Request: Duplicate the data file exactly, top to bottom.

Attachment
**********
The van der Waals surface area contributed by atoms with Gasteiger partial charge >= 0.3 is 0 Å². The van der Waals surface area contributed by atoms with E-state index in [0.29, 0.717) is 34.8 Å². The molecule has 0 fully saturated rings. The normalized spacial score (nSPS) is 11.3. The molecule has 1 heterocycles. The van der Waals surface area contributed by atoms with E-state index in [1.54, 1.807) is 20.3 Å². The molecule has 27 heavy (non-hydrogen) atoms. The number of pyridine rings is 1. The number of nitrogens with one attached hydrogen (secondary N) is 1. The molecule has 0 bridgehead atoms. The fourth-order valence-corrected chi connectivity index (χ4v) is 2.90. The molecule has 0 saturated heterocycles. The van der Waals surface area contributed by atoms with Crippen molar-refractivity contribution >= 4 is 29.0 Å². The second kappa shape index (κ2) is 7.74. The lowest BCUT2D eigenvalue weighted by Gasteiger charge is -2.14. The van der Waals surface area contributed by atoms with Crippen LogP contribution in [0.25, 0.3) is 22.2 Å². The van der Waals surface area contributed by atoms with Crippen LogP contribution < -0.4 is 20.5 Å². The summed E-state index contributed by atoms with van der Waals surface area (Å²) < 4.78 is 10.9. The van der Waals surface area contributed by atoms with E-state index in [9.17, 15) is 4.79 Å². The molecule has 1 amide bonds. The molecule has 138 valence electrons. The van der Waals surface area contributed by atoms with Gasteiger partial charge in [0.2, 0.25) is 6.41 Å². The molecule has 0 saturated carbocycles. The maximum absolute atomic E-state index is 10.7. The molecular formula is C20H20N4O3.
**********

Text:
The van der Waals surface area contributed by atoms with Gasteiger partial charge >= 0.3 is 0 Å². The van der Waals surface area contributed by atoms with E-state index in [0.29, 0.717) is 34.8 Å². The molecule has 0 fully saturated rings. The normalized spacial score (nSPS) is 11.3. The molecule has 1 heterocycles. The van der Waals surface area contributed by atoms with E-state index in [1.54, 1.807) is 20.3 Å². The molecule has 27 heavy (non-hydrogen) atoms. The number of pyridine rings is 1. The number of nitrogens with one attached hydrogen (secondary N) is 1. The molecule has 0 bridgehead atoms. The fourth-order valence-corrected chi connectivity index (χ4v) is 2.90. The molecule has 0 saturated heterocycles. The van der Waals surface area contributed by atoms with Crippen molar-refractivity contribution >= 4 is 29.0 Å². The second kappa shape index (κ2) is 7.74. The lowest BCUT2D eigenvalue weighted by Gasteiger charge is -2.14. The van der Waals surface area contributed by atoms with Crippen LogP contribution in [0.25, 0.3) is 22.2 Å². The van der Waals surface area contributed by atoms with Crippen LogP contribution < -0.4 is 20.5 Å². The summed E-state index contributed by atoms with van der Waals surface area (Å²) < 4.78 is 10.9. The van der Waals surface area contributed by atoms with E-state index in [9.17, 15) is 4.79 Å². The molecule has 1 amide bonds. The molecule has 138 valence electrons. The van der Waals surface area contributed by atoms with Gasteiger partial charge in [0.2, 0.25) is 6.41 Å². The molecule has 0 saturated carbocycles. The maximum absolute atomic E-state index is 10.7. The molecular formula is C20H20N4O3.